One of RAPS’ stated purposes is to reach out to the community through education in the care and humane treatment of animals. On a daily basis, we offer one-to-one counseling on pet nutrition, litter training problems and any other situational problem that pet owners may have with their companion animals. There are many useful and informative publications on animal care available at the Richmond City Shelter and on RAPS’ website.
Another core mandate of RAPS is to raise public awareness about the importance of spaying and neutering to decrease the number of unwanted cats, dogs and rabbits in our community. To this end, RAPS provides access to low-cost spay and neuter services to those in need.
RAPS plays a critical and continuous role in re-uniting lost pets with their owners and through delivering humane traps and detailed counseling. To keep the stray cat population under control, RAPS traps stray cats in Richmond and RAPS’ staff advise non-Richmond residents of similar services offered by animal care organizations in their own communities.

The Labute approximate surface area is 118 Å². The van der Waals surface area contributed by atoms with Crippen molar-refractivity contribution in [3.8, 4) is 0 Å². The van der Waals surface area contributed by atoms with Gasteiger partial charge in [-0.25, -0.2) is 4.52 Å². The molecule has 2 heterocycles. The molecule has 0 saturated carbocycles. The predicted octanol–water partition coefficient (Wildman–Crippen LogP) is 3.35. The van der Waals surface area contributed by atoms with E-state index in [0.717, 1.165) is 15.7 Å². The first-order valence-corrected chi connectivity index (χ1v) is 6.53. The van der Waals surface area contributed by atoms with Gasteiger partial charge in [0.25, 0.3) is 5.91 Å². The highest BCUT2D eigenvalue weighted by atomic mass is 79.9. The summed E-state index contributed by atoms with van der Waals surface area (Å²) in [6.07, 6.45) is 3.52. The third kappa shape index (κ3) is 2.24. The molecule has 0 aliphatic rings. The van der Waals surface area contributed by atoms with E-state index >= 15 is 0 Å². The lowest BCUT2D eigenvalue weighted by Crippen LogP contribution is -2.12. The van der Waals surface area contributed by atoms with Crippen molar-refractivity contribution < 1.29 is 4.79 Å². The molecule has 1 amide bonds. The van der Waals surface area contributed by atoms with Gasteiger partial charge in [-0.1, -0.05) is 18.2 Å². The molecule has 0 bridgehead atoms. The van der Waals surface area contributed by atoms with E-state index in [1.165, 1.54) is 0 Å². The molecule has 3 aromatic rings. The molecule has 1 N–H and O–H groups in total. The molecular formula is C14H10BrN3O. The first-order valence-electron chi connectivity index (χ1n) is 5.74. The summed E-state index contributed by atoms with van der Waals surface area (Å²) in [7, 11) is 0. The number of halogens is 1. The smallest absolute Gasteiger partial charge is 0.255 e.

In 2005, RAPS (then called Richmond Homeless Cats) helped put in place a bylaw mandating the spaying and neutering of cats. In February 2010, RAPS was instrumental in bringing about a Richmond City Bylaw that banned the sale of rabbits in pet stores. It is expected that this bylaw will greatly reduce Richmond’s rabbit over-population problem, which is largely the result of impulsively purchased rabbits that are later abandoned in parks and fields. In November 2010, Richmond City Council banned the sale of dogs and puppies in Richmond pet stores. Again, RAPS was one of the major proponents of this significant decision, the first of its kind in Canada. It is anticipated that this bylaw will prevent impulse purchases of dogs, which are then so often surrendered to shelters or abandoned once their cute puppy stage has passed.